, Thousand separator and number scaling The ',' character serves two purposes. First, if the value format code contains a ',' character that appears to the left of the decimal point and in between two digit placeholders (0 or #), then thousand separators will be inserted into the result string. Second, if the value format code contains one or multiple ',' characters that appear immediately to the left of the decimal point, then the number that is being formatted will be divided by the number of the ',' characters multiplied by 1000 before it is formatted. For instance, the value format code "0,," will cause 20,000,000 to be displayed as 20. 
% Percentage placeholder The presence of a '%' character in the value format code causes the number being formatted to be multiplied by 100 before it is formatted. The '%' symbol is inserted in the result string at the location where the '%' appears in the value format code. 
E0, E+0, E-0, e0, e+0, e-0 Scientific notation If the value format code contains "E", "E+", "E-", "e", "e+", or "e-" followed immediately by at least one '0' character, then the number will be formatted using the scientific notation. The number of the '0' characters following the scientific notation indicator specifies the minimum number of digits to use for the exponent. The "E+" and "e+" codes indicate that a plus or minus sign should always precede the exponent. The "E", "E-", "e", or "e-" codes indicate that a sign character should precede the exponent only if it is negative.
Escape character The '' character in the value format code causes the next character in the value format code to be treated as an escape sequence.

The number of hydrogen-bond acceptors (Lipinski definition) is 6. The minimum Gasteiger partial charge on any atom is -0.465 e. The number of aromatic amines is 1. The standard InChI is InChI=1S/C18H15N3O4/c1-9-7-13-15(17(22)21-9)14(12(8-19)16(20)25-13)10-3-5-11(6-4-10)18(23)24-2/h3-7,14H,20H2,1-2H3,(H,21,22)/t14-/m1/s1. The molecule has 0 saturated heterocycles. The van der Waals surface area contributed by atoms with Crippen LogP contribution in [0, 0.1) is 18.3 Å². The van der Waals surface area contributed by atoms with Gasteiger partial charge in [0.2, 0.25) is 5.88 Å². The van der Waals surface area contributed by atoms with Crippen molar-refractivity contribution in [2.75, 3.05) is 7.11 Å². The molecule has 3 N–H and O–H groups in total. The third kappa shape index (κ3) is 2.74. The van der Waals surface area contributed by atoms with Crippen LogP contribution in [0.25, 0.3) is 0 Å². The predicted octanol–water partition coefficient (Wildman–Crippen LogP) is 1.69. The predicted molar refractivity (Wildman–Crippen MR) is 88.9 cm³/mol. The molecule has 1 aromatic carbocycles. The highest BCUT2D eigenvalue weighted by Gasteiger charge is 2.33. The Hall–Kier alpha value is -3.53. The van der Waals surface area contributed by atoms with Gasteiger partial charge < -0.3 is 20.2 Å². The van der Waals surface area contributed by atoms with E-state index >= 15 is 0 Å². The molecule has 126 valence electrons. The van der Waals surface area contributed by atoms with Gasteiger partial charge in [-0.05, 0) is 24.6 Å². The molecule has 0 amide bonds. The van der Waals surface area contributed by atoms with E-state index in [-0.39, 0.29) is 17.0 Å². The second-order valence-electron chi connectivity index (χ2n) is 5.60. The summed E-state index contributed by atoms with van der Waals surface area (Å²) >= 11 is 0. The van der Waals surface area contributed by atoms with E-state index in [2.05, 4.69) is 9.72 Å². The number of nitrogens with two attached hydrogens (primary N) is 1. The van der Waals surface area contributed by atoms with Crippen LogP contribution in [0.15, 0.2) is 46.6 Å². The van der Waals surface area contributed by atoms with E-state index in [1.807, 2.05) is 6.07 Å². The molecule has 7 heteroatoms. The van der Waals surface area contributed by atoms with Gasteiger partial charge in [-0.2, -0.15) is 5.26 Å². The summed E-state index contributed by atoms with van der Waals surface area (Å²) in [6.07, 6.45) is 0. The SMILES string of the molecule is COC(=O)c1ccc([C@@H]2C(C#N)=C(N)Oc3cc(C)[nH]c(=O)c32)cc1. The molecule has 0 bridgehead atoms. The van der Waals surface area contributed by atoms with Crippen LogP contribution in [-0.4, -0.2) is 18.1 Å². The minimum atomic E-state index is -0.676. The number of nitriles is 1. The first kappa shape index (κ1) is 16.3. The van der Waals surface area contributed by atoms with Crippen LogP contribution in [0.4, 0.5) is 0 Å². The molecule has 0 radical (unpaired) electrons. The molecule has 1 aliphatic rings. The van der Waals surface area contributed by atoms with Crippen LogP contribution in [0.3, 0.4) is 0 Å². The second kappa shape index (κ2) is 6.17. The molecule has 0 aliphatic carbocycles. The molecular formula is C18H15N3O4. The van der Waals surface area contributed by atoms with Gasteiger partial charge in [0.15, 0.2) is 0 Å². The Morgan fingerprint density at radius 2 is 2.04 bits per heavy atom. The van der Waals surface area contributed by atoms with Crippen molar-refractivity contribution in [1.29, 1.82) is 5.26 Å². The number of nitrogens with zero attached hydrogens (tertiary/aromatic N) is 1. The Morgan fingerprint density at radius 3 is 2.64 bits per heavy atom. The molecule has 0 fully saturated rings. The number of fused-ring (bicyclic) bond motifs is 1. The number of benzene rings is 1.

'ABC'

"ABC"

Literal string Any characters enclosed in single or double quotes in the value format code are copied to the result string literally. They do not affect formatting.
; Section separator The ';' character in the value format code is used to separate sections for positive, negative, and zero numbers in the result string (see below).
Other All other characters All other characters in the value format code are copied to the result string as literals in the position they appear in the value format code.

Please note that for a fixed-point value format code (that not containing an "E0", "E+0", "E-0", "e0", "e+0", or "e-0"), the number being formatted is rounded to as many decimal places as the number of digit placeholders to the right of the decimal point. If there is no decimal point present in the value format code, the number being formatted is rounded to the nearest integer. If the number being formatted has more digits than the number of digit placeholders to the left of the decimal point, the extra digits are copied to the result string immediately before the first digit placeholder.

Different formatting can be applied to a value depending on whether it is positive, negative, or zero. To achieve this behavior, a custom value format code may contain up to three sections separated by the section separator ';':

  • If the value format code contains only one section, it applies to all values.
  • If the value format code contains two sections, the first section applies to positive values and zeros, and the second section applies to negative values. If the number being formatted is negative but becomes zero after rounding according to the format code in the second section, then the resulting zero is formatted according to the first section.
  • If the value format code contains three sections, the first section applies to positive values, the second section applies to negative values, and the third section applies to zeros. If the second section is empty (having nothing between the two semicolons), then the first section will apply to all nonzero values. If the number being formatted is nonzero but becomes zero after rounding according to the format code in the first or second section, then the resulting zero is formatted according to the third section.

It is important to note that if this type of formatting is used, negative values are always displayed without the minus sign unless the user explicitly include it as part of the custom format specifier.